2. It Improves Your Reaction Time.
A picture is all about capturing the right moment. There was a time I used to bring my 100mm macro lens, 11mm ultra wide for landscapes and a 50mm for portraits on my photography trips. The problem is when I would put on my ultra wide lens for landscapes; I started to see macro subjects. When I went with the 50mm for portraits, I would see landscape opportunities. At that moment, I have to switch on the correct lens and photograph it. This switching is not only frustrating but I also lose the best moments a lot of times. The same happens with camera bodies.
If you only have one camera with one lens (preferably a prime lens), instead of switching to an appropriate lens, you will capture the moment right away with your current setup. Eventually, you will know how to work around with the current setup in all situations. You can capture a portrait with a wide angle lens or a landscape with the long focal length too.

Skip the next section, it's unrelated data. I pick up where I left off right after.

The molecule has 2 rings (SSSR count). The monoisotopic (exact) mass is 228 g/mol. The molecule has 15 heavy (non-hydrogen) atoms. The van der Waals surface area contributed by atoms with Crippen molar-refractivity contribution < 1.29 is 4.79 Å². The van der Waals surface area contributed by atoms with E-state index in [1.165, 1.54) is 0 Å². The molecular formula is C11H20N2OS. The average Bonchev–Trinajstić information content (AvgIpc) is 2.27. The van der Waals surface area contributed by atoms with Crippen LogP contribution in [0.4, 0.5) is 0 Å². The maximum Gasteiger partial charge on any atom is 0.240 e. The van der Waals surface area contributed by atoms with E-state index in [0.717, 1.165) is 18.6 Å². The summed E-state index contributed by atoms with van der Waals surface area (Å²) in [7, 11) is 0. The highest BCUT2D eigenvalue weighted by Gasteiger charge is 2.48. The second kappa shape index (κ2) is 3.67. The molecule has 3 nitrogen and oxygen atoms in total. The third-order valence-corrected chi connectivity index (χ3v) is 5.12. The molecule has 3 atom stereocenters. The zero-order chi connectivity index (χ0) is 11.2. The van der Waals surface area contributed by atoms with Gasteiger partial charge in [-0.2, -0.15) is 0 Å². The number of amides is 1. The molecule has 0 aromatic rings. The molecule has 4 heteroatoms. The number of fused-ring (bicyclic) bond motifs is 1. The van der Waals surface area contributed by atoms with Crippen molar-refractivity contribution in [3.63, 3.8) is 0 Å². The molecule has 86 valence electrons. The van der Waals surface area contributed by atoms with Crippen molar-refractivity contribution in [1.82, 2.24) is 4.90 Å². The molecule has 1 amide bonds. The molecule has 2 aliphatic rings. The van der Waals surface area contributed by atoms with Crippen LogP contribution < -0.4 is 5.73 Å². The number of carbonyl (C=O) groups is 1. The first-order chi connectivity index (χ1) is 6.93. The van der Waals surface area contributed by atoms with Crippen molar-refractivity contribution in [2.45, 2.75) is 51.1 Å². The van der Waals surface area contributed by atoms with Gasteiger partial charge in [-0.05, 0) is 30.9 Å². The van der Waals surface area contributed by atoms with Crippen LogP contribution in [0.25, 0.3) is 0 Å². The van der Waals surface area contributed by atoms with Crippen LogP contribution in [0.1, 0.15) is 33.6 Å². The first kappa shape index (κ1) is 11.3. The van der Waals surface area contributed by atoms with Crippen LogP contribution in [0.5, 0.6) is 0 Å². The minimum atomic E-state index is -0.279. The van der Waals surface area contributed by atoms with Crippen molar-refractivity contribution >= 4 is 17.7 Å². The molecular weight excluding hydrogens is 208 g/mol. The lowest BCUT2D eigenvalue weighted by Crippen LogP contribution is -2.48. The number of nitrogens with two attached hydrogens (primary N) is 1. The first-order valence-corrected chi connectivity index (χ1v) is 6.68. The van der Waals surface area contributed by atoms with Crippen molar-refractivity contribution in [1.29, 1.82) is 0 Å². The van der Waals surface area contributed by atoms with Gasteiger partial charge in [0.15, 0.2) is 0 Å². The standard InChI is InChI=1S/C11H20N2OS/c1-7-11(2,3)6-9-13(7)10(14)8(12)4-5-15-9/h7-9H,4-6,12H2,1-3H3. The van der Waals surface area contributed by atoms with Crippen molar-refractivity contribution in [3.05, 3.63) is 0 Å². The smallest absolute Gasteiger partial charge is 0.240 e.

3. It Makes You Familiar With Your Camera Settings
Different cameras and lenses behave differently on the same settings. The same ISO setting on your full-frame camera produces less noise than your micro four thirds sensor. Different lenses have different sweet spots for sharpness and depth of field. When you use multiple cameras/lenses all the time, you can’t remember these settings and end up regretting that you didn’t use other another combination that would’ve been better suited for the shot.
When you use one camera/lens, you get a lot more familiar with the best values of aperture, ISO and shutter speed settings that will give you the best results for each scenario. You don’t even have to think about it and it comes to you automatically.